March 17th, 2011
02:09 AM GMT
Hong Kong, China (CNN) – My 10-month old daughter loves hard boiled eggs. I buy Japanese eggs to mix into her solids. Here in Hong Kong, I go to Japanese supermarkets to do my grocery shopping. I trust the quality. Then a relative from abroad called this week and asked if I was certain Japanese produce was safe.
Well, that's a tough question to answer at this point. I do know it's a question a lot of families are starting to ask.
Japanese food is hugely popular worldwide, stocking shelves at high-end stores around Asia and specialty shops in Europe and the U.S. Governments are taking precautions by doing thorough inspections of Japanese produce. Hong Kong's Center for Food Safety has already conducted radiation tests on at least 34 samples of fresh vegetables, meat and fish from Japan. The center reports all test results were satisfactory.
"As far as radiation is concerned, I think the most at-risk articles are those fresh products, perhaps dairy products, fresh fruits and vegetables,” said Dr. York Chow, Hong Kong's Secretary for Food and Health, at a news conference earlier this week. “In case we detect anything, of course, we will ban those products from Hong Kong."
Thailand's government is focusing on Japanese imports of meat, milk, fish and seaweed. A radiation physicist from the Office of Atoms for Peace has told CNN the agency will work with Thailand's Health Ministry to do random checks of imported food from Japan. On Tuesday, India also ordered radiation tests of Japanese food at its ports and airports. Only food originating from Japan after March 11 will be tested.
Paul Yang lives in Tokyo, where he grew up, and is a father with two young children. He and his wife are not changing their family's eating habits, he said.
"I am not worried about the safety of Japanese produce," Yang said. "The majority of farm produce and agricultural products come from warmer areas, therefore further away from the Fukushima area (where the nuclear reactor is)."
"Also, many of the products are labeled with their origin of production so we would know if it is from Fukushima. Right now, the radiation level within 20 to 30 kilometers (12 miles to 18.6 miles) of Fukushima is high, but as soon as you move away from the origin of radiation, the effects of it fall dramatically, actually exponentially,” Yang says. “The closest location that produces significant amounts (of fresh produce) for Tokyo, for example, is Chiba or Ibaraki prefectures, which is approximately 150 to 200 kilometers (93 miles to 124 miles) from Fukushima."
While Yang is not worried, the perception of possibly tainted produce is already having a knock-on effect. Kirby Daley, senior strategist of Newedge Group, said this week on CNN's World Business Today program: "We're already hearing talk in our office about women stopping to buy Japanese cosmetics. We're talking about Japanese food imports being stopped and we're not going to be trusting the sushi.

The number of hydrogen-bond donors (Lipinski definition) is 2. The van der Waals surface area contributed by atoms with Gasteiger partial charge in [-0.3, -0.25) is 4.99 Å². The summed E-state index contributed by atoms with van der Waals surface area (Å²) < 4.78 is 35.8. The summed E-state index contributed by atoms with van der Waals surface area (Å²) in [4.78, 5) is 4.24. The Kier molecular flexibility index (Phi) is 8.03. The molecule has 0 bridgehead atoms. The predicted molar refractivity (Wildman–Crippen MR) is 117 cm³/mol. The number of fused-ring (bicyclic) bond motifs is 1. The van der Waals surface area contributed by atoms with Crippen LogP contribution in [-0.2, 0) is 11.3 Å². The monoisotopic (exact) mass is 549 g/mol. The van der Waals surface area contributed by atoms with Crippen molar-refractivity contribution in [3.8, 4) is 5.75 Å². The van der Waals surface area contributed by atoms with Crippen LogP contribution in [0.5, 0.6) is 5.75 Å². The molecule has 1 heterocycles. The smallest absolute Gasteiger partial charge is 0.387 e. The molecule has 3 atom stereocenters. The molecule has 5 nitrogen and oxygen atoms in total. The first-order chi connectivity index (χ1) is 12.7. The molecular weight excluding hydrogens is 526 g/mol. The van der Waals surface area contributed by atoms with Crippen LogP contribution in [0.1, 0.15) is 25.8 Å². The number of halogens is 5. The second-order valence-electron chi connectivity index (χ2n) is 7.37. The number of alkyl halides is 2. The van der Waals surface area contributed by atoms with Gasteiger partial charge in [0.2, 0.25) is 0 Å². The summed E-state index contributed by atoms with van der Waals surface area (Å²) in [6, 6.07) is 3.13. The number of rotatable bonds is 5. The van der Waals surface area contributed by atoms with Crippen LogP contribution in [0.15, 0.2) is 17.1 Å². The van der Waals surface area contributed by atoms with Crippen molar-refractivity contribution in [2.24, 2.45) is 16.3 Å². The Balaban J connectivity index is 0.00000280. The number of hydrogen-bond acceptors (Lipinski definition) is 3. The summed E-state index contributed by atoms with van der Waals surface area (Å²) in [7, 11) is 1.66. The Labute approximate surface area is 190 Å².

“These are all anecdotal, but this is what will weigh on the economy for a long time,” Daley said. “And the economy is not that strong to start with."
Peter McGuire, an independent market strategist based in Australia, says it's too early to say whether the quality of Japanese food will change because many products shipped before the earthquake are still on store shelves. "We just have to see the severity of this. It's so hard to speculate." One item that's selling out: Japanese baby formula. In Hong Kong, many parents bought extra boxes of the formula manufactured before Friday's earthquake and tsunami.
Caroline Smith DeWaal, food safety director of Center for Science in the Public Interest in the United States, answered various questions from CNN via email. She says she is not concerned about Japan's food safety for two main reasons: 1) Japan is a net importer of food and 2) Japan has one of the best food safety systems in the world.
De Waal also compared today's Fukushima situation with the 1986 Chernobyl accident and its impact on food.
"Following the 1986 Chernobyl accident, the U.S. tested nearly 8900 samples of both animal and non-animal based imported foods coming from the affected area over a five year period,” De Waal said. “They found 1.4% (of imported foods) were contaminated above the regulatory limits, with the majority of these being in the animal products side. They also tested samples of food from U.S. Embassies in the region and found the highest numbers of positive samples in vegetables (both leafy and non-leafy), some fruit and spices.
“Chernobyl was a much worse disaster, as the cloud went over a large agricultural area of Europe. Therefore, these findings are illustrative of a worse case scenario, not the current situation involving food exports from Japan."
She does caution that the most vulnerable agricultural sectors during a nuclear emergency are dairy and vegetables. "It is important that all food animals in the affected areas be sheltered along with their food and water sources," DeWaal said. Cooking or boiling radiation-contaminated food does not make the food safe to eat, she said.
Most experts seem to be in agreement that the biggest confidence-builder is Japan's strict food regulations. Jean-Yves Chow, a senior food and agribusiness research analyst at Rabobank International, says Japan's food safety standards are "one of the highest in the world." But Chow does add, "In food safety, zero risk does not exist."
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